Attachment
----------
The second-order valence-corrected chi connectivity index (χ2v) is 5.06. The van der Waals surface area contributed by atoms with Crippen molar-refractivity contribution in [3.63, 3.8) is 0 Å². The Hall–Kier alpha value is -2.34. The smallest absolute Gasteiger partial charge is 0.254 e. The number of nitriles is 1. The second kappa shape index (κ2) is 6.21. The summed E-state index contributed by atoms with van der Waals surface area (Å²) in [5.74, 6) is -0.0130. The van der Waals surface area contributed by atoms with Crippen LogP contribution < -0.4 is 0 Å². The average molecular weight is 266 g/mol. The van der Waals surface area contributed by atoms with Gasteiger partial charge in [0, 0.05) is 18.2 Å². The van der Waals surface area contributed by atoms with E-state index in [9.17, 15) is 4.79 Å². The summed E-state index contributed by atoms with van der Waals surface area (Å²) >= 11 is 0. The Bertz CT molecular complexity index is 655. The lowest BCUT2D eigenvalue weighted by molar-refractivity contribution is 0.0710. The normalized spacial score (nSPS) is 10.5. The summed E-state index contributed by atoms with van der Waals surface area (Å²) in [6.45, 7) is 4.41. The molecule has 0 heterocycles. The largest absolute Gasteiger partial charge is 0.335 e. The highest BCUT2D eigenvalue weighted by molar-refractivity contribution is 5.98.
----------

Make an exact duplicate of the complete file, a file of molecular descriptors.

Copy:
The second-order valence-corrected chi connectivity index (χ2v) is 5.06. The van der Waals surface area contributed by atoms with Crippen molar-refractivity contribution in [3.63, 3.8) is 0 Å². The Hall–Kier alpha value is -2.34. The smallest absolute Gasteiger partial charge is 0.254 e. The number of nitriles is 1. The second kappa shape index (κ2) is 6.21. The summed E-state index contributed by atoms with van der Waals surface area (Å²) in [5.74, 6) is -0.0130. The van der Waals surface area contributed by atoms with Crippen LogP contribution < -0.4 is 0 Å². The average molecular weight is 266 g/mol. The van der Waals surface area contributed by atoms with Gasteiger partial charge in [0, 0.05) is 18.2 Å². The van der Waals surface area contributed by atoms with E-state index in [9.17, 15) is 4.79 Å². The summed E-state index contributed by atoms with van der Waals surface area (Å²) >= 11 is 0. The Bertz CT molecular complexity index is 655. The lowest BCUT2D eigenvalue weighted by molar-refractivity contribution is 0.0710. The normalized spacial score (nSPS) is 10.5. The summed E-state index contributed by atoms with van der Waals surface area (Å²) in [6.45, 7) is 4.41. The molecule has 0 heterocycles. The largest absolute Gasteiger partial charge is 0.335 e. The highest BCUT2D eigenvalue weighted by molar-refractivity contribution is 5.98.